Execution: A year ago at this time, Voeckler was talking up his possibilities as a GC rider after coming in 4th overall basically by accident, as he found a great breakaway group and benefited from a fairly conservatively raced week and a half that followed. We all sorta smiled, nodded, and said "Suuuuuure Thomas, suuuuure." A month ago at this time, though, Voeckler wasn't sure he'd even start this Tour as he was hampered with a knee injury. So he was back to his classic stage hunting role. He delivered in a huge way, taking his third and fourth career Tour stage wins (doesn't it seem like it should be way more than that?). With maximum points at Bagnères-de-Luchon, easily the Tour's most difficult stage, and enough left in the tank the next day to solidly outride Fredrik Kessiakoff, Voeckler claimed the climber's prize as his - and had a great deal of fun with the polkadot jersey in the Tour's final days. That climbing ability could easily have manifested itself in a GC run, if a few things went differently. Rolland, best young rider at last year's Tour, avoided any talk of letdown or of the pressure of being France's next great hope getting to him with a great win at La Touissure en route to 8th overall, actually improving his overall placement on a course much less conducive to his riding strengths than last year's. Rolland made a bit of a faux pas attacking on the descent of the Mur de Péguère after tack-gate, but he realized his false step and pulled back on the throttle, with no harm done. A bad day from Janez Brajkovič on Peyragudes moved Rolland up a slot, and he narrowly held off the Slovenian in the time trial for 8th overall.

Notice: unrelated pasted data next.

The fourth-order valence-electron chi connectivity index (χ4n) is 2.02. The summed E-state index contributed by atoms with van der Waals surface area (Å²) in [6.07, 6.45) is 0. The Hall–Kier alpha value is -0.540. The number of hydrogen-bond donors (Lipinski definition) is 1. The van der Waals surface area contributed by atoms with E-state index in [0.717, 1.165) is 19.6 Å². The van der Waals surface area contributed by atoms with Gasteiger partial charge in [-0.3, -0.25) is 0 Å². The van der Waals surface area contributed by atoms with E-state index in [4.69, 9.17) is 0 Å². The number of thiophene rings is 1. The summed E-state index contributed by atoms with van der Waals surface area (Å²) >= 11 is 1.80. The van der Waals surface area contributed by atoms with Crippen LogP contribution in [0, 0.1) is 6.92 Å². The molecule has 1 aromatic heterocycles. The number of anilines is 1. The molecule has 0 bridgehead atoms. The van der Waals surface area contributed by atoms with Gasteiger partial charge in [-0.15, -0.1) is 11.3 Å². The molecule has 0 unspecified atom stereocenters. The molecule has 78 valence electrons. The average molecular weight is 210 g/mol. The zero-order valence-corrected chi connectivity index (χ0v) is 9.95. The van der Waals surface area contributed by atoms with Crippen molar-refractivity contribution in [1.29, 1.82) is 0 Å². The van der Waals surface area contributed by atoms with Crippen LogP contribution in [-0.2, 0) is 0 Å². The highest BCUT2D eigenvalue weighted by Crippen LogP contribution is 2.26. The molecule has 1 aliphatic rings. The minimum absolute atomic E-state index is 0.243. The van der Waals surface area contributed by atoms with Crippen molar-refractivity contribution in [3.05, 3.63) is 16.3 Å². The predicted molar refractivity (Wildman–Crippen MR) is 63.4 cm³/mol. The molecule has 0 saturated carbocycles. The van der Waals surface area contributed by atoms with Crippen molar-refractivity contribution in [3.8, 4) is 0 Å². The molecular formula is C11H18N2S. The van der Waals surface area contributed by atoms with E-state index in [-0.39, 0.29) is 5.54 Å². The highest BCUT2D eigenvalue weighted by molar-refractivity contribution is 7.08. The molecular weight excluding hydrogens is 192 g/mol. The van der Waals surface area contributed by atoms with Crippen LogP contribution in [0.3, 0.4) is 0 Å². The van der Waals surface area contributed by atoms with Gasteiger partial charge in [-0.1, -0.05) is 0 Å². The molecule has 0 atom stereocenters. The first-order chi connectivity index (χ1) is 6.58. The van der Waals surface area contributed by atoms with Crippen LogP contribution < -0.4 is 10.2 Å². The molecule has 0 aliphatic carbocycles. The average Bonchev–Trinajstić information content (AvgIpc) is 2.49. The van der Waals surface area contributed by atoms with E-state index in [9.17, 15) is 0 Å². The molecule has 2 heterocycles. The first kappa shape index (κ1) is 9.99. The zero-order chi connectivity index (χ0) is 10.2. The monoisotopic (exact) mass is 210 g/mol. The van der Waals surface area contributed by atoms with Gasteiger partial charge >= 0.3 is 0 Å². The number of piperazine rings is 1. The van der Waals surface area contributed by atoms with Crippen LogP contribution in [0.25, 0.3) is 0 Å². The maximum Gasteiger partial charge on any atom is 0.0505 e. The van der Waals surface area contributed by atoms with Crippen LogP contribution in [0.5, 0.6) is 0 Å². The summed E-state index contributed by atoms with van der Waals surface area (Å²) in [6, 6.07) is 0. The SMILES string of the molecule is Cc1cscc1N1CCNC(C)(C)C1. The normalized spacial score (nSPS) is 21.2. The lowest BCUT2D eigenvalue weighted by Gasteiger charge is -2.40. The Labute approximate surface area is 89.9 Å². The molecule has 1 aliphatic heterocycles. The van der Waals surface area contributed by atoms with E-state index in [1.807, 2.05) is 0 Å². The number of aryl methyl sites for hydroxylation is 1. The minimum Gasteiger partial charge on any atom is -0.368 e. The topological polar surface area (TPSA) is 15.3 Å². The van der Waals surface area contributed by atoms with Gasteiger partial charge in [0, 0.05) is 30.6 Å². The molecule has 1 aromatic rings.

Final Grade: A. A terrific Tour for a team that very nearly ceased to exist 18 short months ago. They're making a strong case to get more of a budget from their sponsors and/or bring on new sponsors and are really making a brand for themselves. They may not be the most warm-and-fuzzy team in the peloton, but this is two excellent Tours in a row for them, and I for one would like to see them in more first-division races.
Goals entering Tour: GC (Menchov), sprints (Freire)
Execution: Not that good. Menchov had a fine prologue and a solid first long time trial, and lay 5th overall after stage 10. But he plummeted down the classification on La Touissure, losing 14 minutes and any shot at the race overall. While that ostensibly might have freed him up to stage hunt, in practice it didn't - aside from one failed attempt, he did not feature at any time over the remainder of the race. Freire was one of the many victims of stage 6, not taking the start the next day due to crash injuries.
Final Grade: D-minus. Oh, Denny Denny Denny, I expected so much more of you. More than 15th in Paris, definitely. Being three years removed from winning the Giro, two removed from the Tour podium, and just one removed from two Grand Tour top-tens in the same season, a concentrated Menchov on a no-worse-than-okay course for him should have at least come top ten. Or so I would have thought. It's tough not to conclude now that he's pretty much done as a top-level rider.
Team Saxo Bank-Tinkoff Bank
Goals entering Tour: Sprints (Haedo), stage-hunting (Sørensens, others)